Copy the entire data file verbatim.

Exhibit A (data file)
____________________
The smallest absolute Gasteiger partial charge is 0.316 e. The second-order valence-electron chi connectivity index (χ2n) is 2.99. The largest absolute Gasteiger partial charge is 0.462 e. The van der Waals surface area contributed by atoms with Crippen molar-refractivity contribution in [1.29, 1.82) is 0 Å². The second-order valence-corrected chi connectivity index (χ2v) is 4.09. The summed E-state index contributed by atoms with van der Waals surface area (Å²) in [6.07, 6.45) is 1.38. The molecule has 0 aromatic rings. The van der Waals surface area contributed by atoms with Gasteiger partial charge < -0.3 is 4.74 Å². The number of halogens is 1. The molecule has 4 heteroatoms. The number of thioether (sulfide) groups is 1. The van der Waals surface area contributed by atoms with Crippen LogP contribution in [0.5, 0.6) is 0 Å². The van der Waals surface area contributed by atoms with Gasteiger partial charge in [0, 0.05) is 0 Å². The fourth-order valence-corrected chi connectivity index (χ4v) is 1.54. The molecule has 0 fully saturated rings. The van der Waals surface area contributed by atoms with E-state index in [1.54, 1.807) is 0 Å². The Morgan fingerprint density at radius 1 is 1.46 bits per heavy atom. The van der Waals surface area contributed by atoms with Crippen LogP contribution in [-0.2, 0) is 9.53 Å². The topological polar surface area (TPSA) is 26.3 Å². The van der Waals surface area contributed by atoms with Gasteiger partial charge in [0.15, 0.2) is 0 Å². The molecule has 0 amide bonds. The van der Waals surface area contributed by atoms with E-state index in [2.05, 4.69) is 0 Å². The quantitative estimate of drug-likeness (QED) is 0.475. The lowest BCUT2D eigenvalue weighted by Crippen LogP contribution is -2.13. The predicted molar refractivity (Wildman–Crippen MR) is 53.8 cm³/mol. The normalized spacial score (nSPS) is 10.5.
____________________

The smallest absolute Gasteiger partial charge is 0.316 e. The second-order valence-electron chi connectivity index (χ2n) is 2.99. The largest absolute Gasteiger partial charge is 0.462 e. The van der Waals surface area contributed by atoms with Crippen molar-refractivity contribution in [1.29, 1.82) is 0 Å². The second-order valence-corrected chi connectivity index (χ2v) is 4.09. The summed E-state index contributed by atoms with van der Waals surface area (Å²) in [6.07, 6.45) is 1.38. The molecule has 0 aromatic rings. The van der Waals surface area contributed by atoms with Gasteiger partial charge < -0.3 is 4.74 Å². The number of halogens is 1. The molecule has 4 heteroatoms. The number of thioether (sulfide) groups is 1. The van der Waals surface area contributed by atoms with Crippen LogP contribution in [0.5, 0.6) is 0 Å². The van der Waals surface area contributed by atoms with Gasteiger partial charge in [0, 0.05) is 0 Å². The fourth-order valence-corrected chi connectivity index (χ4v) is 1.54. The molecule has 0 fully saturated rings. The van der Waals surface area contributed by atoms with E-state index in [1.54, 1.807) is 0 Å². The Morgan fingerprint density at radius 1 is 1.46 bits per heavy atom. The van der Waals surface area contributed by atoms with Crippen LogP contribution in [-0.2, 0) is 9.53 Å². The topological polar surface area (TPSA) is 26.3 Å². The van der Waals surface area contributed by atoms with Gasteiger partial charge in [0.15, 0.2) is 0 Å². The molecule has 0 amide bonds. The van der Waals surface area contributed by atoms with E-state index in [2.05, 4.69) is 0 Å². The quantitative estimate of drug-likeness (QED) is 0.475. The lowest BCUT2D eigenvalue weighted by Crippen LogP contribution is -2.13. The predicted molar refractivity (Wildman–Crippen MR) is 53.8 cm³/mol. The normalized spacial score (nSPS) is 10.5.